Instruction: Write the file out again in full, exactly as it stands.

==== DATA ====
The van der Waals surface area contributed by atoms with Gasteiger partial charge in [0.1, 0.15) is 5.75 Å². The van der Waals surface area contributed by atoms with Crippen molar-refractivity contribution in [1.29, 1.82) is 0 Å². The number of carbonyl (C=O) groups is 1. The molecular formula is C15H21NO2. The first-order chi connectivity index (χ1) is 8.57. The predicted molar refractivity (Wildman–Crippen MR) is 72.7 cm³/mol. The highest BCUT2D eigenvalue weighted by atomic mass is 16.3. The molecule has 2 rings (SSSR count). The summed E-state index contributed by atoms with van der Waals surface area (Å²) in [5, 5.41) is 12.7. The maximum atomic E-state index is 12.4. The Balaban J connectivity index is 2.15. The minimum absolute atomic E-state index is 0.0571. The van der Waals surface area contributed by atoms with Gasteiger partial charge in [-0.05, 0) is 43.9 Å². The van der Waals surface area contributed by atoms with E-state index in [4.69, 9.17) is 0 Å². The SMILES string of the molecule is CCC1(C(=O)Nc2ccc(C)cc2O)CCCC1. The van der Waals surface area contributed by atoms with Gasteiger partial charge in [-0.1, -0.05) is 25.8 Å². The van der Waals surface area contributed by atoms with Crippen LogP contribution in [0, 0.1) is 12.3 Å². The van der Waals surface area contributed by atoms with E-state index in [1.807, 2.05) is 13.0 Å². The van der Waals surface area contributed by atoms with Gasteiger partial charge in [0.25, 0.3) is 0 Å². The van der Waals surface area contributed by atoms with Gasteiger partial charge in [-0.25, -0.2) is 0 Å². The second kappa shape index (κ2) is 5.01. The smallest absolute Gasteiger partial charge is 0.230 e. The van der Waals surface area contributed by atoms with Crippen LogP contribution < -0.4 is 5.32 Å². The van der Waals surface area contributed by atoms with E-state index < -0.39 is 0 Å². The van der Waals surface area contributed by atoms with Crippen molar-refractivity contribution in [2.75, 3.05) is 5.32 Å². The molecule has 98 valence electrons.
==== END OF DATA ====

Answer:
The van der Waals surface area contributed by atoms with Gasteiger partial charge in [0.1, 0.15) is 5.75 Å². The van der Waals surface area contributed by atoms with Crippen molar-refractivity contribution in [1.29, 1.82) is 0 Å². The number of carbonyl (C=O) groups is 1. The molecular formula is C15H21NO2. The first-order chi connectivity index (χ1) is 8.57. The predicted molar refractivity (Wildman–Crippen MR) is 72.7 cm³/mol. The highest BCUT2D eigenvalue weighted by atomic mass is 16.3. The molecule has 2 rings (SSSR count). The summed E-state index contributed by atoms with van der Waals surface area (Å²) in [5, 5.41) is 12.7. The maximum atomic E-state index is 12.4. The Balaban J connectivity index is 2.15. The minimum absolute atomic E-state index is 0.0571. The van der Waals surface area contributed by atoms with Gasteiger partial charge in [-0.05, 0) is 43.9 Å². The van der Waals surface area contributed by atoms with E-state index in [4.69, 9.17) is 0 Å². The SMILES string of the molecule is CCC1(C(=O)Nc2ccc(C)cc2O)CCCC1. The van der Waals surface area contributed by atoms with Gasteiger partial charge in [-0.1, -0.05) is 25.8 Å². The van der Waals surface area contributed by atoms with Crippen LogP contribution in [0, 0.1) is 12.3 Å². The van der Waals surface area contributed by atoms with E-state index in [1.807, 2.05) is 13.0 Å². The van der Waals surface area contributed by atoms with Gasteiger partial charge in [0.25, 0.3) is 0 Å². The van der Waals surface area contributed by atoms with Gasteiger partial charge in [-0.25, -0.2) is 0 Å². The second kappa shape index (κ2) is 5.01. The smallest absolute Gasteiger partial charge is 0.230 e. The van der Waals surface area contributed by atoms with Crippen LogP contribution < -0.4 is 5.32 Å². The van der Waals surface area contributed by atoms with E-state index < -0.39 is 0 Å². The van der Waals surface area contributed by atoms with Crippen molar-refractivity contribution in [2.75, 3.05) is 5.32 Å². The molecule has 98 valence electrons.